'I was floored': Central York activists to be honored by daughter of Martin Luther King Jr.
Central York High School's Panther Anti-Racist Union is no stranger to public scrutiny in the wake of the student group's opposition to the district's book ban last year.
After a bold stance against school board members who banned a diversity resource list in 2021, the young activists were met with interviews by CNN, articles from the Washington Post and a feature in Seventeen Magazine.
But when faced with an award presented by Martin Luther King Jr.’s daughter, Bernice King, it's hard to ignore the gravity of an accomplishment like this.
"It's almost as if Dr. King is saying, 'Well done, thou good and faithful servant,'" said Patricia Jackson, who advises the group. "When I heard Dr. Bernice King speak, she has the very cadence of her father. It's not just an embodiment or a ghost — he's there — but it's like someone's reaching across time."
For the four young activists who helped lead the effort against the book ban — Edha Gupta, Christina Ellis, Renee Ellis and Olivia Pituch — this might just be the biggest event in their young lives.
"It's just so surreal, and again I think we're all just trying to wrap our minds around it," Pituch said. "We need to have gala attire — my high school prom is the nicest thing I've been to."
The Panther Anti-Racist Union will be part of the 2023 class receiving the Beloved Community Youth Influencer Award, an honor that has been shared by such icons as Simone Biles, Malala Yousafzai and Lady Gaga.
The King Center for Nonviolent Social Change will be flying and housing the PARU group in Atlanta for the duration of the award ceremony. Jackson will be joined by fellow adviser Ben Hodge and the four young activists.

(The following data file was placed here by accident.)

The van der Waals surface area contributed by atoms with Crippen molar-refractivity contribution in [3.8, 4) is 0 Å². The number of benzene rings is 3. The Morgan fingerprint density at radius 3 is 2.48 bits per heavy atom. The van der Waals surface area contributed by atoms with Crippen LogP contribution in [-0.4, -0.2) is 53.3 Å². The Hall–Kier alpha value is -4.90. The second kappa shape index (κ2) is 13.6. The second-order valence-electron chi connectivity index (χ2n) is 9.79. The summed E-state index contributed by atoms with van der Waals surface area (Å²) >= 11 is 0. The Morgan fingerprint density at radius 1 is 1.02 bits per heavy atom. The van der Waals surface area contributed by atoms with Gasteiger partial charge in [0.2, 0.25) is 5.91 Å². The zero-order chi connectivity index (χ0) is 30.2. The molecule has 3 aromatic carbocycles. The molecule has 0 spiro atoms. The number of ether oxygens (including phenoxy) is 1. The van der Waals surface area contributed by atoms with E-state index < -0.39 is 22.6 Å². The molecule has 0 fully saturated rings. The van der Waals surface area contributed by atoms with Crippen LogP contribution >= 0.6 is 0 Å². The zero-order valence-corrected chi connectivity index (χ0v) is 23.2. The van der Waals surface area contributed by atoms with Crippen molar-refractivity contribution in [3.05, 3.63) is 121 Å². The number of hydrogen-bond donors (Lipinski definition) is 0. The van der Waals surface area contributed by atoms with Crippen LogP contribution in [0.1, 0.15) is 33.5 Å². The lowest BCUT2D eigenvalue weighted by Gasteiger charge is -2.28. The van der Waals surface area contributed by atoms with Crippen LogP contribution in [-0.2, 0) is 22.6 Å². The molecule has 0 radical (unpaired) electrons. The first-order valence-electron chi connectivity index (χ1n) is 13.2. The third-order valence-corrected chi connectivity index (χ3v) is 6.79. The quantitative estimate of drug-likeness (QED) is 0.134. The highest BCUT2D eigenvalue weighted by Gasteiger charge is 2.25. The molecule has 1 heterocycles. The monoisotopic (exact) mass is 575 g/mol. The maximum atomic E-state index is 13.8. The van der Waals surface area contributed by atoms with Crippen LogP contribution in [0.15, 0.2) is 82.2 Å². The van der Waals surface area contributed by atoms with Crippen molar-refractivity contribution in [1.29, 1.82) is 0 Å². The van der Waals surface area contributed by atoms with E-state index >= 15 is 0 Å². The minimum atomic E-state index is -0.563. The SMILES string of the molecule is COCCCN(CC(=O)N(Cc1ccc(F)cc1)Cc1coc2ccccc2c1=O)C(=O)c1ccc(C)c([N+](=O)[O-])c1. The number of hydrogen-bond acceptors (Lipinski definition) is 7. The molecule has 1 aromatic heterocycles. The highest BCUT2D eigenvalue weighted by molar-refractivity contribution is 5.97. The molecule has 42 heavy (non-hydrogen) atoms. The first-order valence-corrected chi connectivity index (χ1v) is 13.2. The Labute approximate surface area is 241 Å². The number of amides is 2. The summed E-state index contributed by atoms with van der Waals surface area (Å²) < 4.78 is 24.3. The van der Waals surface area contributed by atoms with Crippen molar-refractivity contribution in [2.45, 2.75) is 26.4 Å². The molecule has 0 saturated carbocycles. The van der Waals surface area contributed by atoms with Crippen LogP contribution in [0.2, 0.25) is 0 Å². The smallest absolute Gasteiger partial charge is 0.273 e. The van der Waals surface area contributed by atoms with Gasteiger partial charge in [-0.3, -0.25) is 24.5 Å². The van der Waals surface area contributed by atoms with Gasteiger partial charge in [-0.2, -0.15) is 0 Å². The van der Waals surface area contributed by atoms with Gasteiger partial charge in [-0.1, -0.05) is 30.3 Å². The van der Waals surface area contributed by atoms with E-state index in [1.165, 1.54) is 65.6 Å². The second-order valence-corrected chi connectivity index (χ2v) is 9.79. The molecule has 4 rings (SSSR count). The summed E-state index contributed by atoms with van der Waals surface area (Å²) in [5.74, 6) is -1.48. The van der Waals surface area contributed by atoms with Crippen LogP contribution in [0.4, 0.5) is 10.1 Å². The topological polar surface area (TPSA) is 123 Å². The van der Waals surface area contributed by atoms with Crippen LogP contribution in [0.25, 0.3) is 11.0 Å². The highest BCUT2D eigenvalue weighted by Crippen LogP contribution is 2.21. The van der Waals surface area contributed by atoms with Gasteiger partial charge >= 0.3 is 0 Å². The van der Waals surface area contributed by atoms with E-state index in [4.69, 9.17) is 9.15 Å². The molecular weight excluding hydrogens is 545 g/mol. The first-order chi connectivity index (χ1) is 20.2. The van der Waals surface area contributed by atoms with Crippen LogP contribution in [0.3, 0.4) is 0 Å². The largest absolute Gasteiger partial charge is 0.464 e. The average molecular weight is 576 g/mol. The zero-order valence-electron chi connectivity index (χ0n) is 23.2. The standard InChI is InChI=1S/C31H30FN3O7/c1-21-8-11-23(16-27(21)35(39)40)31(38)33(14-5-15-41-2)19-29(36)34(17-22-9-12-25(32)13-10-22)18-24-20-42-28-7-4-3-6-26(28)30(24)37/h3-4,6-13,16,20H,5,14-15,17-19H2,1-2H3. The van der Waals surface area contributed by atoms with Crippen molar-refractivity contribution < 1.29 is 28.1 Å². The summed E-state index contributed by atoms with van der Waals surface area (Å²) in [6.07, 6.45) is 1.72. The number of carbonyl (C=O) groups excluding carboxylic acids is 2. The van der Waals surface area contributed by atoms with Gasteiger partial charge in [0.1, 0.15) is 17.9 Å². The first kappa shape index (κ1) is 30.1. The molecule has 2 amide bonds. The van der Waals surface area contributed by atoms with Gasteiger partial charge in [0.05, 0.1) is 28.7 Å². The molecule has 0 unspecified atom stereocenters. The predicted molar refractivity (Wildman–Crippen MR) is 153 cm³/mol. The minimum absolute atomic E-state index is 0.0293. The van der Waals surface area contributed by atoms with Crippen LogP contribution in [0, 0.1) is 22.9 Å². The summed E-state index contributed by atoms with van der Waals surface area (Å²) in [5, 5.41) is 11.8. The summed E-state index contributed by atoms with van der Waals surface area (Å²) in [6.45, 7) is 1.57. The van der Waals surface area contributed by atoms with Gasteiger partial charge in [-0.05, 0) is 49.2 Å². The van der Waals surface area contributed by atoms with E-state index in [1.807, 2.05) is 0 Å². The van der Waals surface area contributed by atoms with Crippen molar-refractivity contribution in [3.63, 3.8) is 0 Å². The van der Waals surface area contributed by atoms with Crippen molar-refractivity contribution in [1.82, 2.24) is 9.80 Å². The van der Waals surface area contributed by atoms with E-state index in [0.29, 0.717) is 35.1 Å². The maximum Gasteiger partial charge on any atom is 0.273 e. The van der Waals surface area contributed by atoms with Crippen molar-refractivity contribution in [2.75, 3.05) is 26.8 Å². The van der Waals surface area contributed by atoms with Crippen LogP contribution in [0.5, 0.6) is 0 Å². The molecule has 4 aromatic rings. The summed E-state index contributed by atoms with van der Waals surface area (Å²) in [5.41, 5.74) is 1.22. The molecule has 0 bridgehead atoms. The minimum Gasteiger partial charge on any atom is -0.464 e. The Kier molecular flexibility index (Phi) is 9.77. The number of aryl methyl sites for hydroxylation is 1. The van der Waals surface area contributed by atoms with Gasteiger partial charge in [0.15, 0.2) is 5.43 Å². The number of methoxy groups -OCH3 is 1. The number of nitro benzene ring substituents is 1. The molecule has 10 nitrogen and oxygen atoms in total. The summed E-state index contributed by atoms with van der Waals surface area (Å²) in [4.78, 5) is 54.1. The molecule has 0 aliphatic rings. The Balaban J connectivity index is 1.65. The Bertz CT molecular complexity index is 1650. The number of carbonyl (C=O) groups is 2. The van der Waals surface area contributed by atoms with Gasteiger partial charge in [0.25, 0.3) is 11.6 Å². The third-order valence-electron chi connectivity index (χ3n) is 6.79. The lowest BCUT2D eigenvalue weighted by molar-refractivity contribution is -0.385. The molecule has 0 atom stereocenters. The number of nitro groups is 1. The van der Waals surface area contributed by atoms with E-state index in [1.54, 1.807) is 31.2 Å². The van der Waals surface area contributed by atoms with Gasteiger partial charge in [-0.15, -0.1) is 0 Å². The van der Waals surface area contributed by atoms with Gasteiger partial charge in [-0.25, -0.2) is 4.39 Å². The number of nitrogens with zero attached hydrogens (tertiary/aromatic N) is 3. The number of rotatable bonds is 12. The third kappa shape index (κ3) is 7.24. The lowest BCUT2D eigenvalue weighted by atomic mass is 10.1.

"I was floored," Hodge said. "I had to read the email about three or four times. I remember walking down to Patty's room, we just kind of looked at each other and we were like, 'this is wild.'"
At first, Hodge thought November's email was an invitation for diversity training, since the school activist group had participated in events hosted by The King Center before. But once realizing what was actually unfolding, Hodge could only describe the feeling as shell shocked.
PARU will be flying down to Georgia on Jan. 13 as part of the center's weeklong Martin Luther King Jr. celebration. The following day, Jan. 14, awards will be presented in a formal gala event.
While standing up against the resource ban has been rewarding for the activists, pushback and objection from those who disagree have also taken a toll.
For Christina Ellis, having the chance to be in a room with like-minded people and engage in conversations about social change is the true reward for her.
With little recognition from Central York School District, the group agreed that being honored in this way affirms their actions all along.
"It makes me feel like they appreciate us," Christina Ellis said. "(The King Center) is still keeping up with us. They're still watching our moves. And that's refreshing to hear from someone who's so high up."
Since spending much of 2021 in "activism mode," as Hodge put it, PARU this year worked to organize more interactive, personal growth-type events.
"We are encouraging everybody to, in four slides or less, try to share a little bit about themselves," Hodge said, adding that the exercise also focused on each student explaining why diversity and equality is important to them.
Additionally, PARU partnered with the Central York Education Association to collect essentials for local families in need.
"The last year we spent a lot of time in activism mode last year because we were dealing with protests and things of that nature," Hodge said. "This year's group wanted to put together a practical activity where they could really share their story, connect, learn and celebrate."